you

                                          now?

And I said:   a girl.

And she said:   No. I mean what do you call

                                        yourself?

And I said:   Honey. Baby. Sweet

                                       potato

                                       pie

                                       face me.

If she finds it hard,

                     I find it easy

     to make it hard for her.

Poem: “The Cold Within” by James Patrick Kinney

The Cold Within

by James Patrick Kinney

Six humans trapped by happenstance
in black and bitter cold
Each possessed a stick of wood,
Or so the story’s told.

Their dying fire in need of logs,
the first woman held hers back
For on the faces around the fire
She noticed one was black.

The next man looking ‘cross the way
Saw one not of his church
And couldn’t bring himself to give
The fire his stick of birch.

The third one sat in tattered clothes
He gave his coat a hitch,
Why should his log be put to use
To warm the idle rich?

The rich man just sat back and thought
Of the wealth he had in store,
And how to keep what he had earned
From the lazy, shiftless poor.

The black man’s face bespoke revenge
As the fire passed from his sight,
For all he saw in his stick of wood
Was a chance to spite the white.

And the last man of this forlorn group
Did naught except for gain,
Giving only to those who gave
Was how he played the game.

The logs held tight in death’s stilled hands
Was proof of human sin,
They didn’t die from the cold without,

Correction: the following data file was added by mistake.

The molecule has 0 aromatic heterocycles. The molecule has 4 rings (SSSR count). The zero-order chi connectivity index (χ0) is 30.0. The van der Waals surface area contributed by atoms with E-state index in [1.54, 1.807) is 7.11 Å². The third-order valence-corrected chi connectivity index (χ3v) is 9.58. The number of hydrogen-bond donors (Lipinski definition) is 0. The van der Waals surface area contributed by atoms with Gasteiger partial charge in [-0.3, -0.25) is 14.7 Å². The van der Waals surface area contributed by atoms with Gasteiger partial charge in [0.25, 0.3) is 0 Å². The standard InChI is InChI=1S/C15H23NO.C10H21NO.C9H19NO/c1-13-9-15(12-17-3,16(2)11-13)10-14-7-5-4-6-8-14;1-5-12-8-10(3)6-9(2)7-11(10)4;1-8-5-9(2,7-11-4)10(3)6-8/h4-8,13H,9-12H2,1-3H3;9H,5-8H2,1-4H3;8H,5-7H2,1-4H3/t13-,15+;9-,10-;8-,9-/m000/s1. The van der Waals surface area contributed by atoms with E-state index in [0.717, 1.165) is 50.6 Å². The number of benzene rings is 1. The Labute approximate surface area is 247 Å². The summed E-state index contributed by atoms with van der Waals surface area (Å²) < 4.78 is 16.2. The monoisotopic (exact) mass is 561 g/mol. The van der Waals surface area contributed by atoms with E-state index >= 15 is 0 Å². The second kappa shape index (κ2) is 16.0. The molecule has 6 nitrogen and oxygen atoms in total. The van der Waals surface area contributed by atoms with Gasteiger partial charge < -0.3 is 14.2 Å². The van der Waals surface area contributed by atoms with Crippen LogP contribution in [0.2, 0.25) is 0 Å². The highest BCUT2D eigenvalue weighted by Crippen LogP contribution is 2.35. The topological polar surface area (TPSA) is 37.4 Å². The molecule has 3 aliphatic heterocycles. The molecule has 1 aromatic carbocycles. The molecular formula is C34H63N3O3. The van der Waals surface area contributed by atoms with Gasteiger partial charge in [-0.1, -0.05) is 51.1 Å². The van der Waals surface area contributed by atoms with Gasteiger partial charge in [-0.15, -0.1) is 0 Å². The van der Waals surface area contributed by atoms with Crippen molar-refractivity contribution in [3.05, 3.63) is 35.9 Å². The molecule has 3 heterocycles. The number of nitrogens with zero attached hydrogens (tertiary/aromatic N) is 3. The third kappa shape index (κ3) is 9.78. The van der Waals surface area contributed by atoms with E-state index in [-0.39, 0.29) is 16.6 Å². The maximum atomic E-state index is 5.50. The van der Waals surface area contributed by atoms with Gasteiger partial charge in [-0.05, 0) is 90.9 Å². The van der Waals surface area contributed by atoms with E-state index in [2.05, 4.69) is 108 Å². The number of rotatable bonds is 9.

They died from the cold within.

“Race: Are we so different?” Part 5 – Does race matter in sports quiz

 

This quiz made me think of the movie “White Men Can’t Jump”. While I haven’t seen it in a LONG time, I remember the gist of it. White boys shocks everyone because he can play ball. Is it a stereotype that race plays a factor in how good of an athlete you are? Test your knowledege.

Surprised by anything?

We will continue to look at a couple more highlights from the exhibit “Race: Are we so different?”.  If you have missed any, you can catch up here: Part 1, Part 2Part 3 and Part 4. To learn more about this exhibit visit Understanding Race.

Children’s Book: “Peanut Butter Brother” (Interracial)

I’m Your Peanut Butter Big Brother

by Selina Alko

Interracially married, author/illustrator Selina Alko came up with the idea for this book while pregnant with her first child. She wondered what the child might look like–and created a darling children’s book that reflects the many possibilities.

(from the book) Big Brother wonders whether the new baby will look like him. He blends from semisweet dark Daddy chocolate bar and strawberry cream Mama’s milk. He’s the baby’s peanut butter big-brother-to-be.

Will the baby’s hair look like big brother’s soft, crunchy billows of cotton candy, or Noel’s string beans locked this way and that, or Akira’s puffy head of broccoli flowerets?

Will the baby’s eyes match big brother’s–hot cocoa footballs set wide apart–or will they be a perfect pair of pennies?

I LOVE, LOVE, LOVE the illustrations! This will be a favorite in our home for sure! Order here.